Model reduction and direct statistical simulation in fluids
The development of statistical theory for turbulent flows has often focussed on the homogeneous and isotropic case. In many systems of interest, the underlying fluid is far away from this paradigm beloved by theoreticians. For example, mean flows, rotation, and stratification may play a role in introducing inhomogeneity and anisotropy. In this talk, I shall introduce the concept of Direct Statistical Simulation (DSS) of turbulent flows as one form of model reduction. I shall give examples of its effectiveness in problems such as the generation of zonal flows in planets and the interaction of shear flows and magnetic fields in stably stratified stars. Such a procedure could be useful for subgrid modelling of turbulent flows; however, this method is subject to the "curse of dimensionality" and so methods that are able to reduce the required basis are necessary. Some success has been achieved in "learning the optimal basis" by hand, and it seems as though this method is ripe for advances through machine learning.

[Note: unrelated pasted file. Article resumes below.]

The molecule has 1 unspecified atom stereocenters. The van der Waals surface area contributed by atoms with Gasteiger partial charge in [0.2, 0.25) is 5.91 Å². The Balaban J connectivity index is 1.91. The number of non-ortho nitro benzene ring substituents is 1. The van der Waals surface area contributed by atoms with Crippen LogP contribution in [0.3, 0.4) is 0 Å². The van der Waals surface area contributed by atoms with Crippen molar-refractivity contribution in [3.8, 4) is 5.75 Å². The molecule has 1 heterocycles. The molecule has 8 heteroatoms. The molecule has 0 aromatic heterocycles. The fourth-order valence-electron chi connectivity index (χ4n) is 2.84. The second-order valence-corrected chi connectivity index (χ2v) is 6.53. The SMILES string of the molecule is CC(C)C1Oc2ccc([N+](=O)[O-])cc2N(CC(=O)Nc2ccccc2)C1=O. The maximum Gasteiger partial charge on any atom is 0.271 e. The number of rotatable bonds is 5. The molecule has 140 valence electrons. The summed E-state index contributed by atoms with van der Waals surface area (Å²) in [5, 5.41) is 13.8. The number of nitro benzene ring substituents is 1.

Steven Tobias is a Professor of Applied Mathematics at the University of Leeds. Previous to coming to Leeds he was a Research Fellow in Mathematics at Trinity College Cambridge (1995-2000) and a Research Associate at JILA, University of Colorado (1996-1998). His Ph.D. (1995) was on "Solar and Stellar Dynamos" at DAMTP, the University of Cambridge under the supervision of Professor Nigel Weiss (FRS). Tobias is currently Director of The Leeds Institute of Fluid Dynamics. https://fluids.leeds.ac.uk/ His research covers fluid dynamics with particular emphasis on Geophysical and Astrophysical Fluid Dynamics...from turbulence in the Earth's oceans and atmosphere to the interaction of magnetic fields and plasmas in tokamaks, experiments, planets, stars, and accretion disks.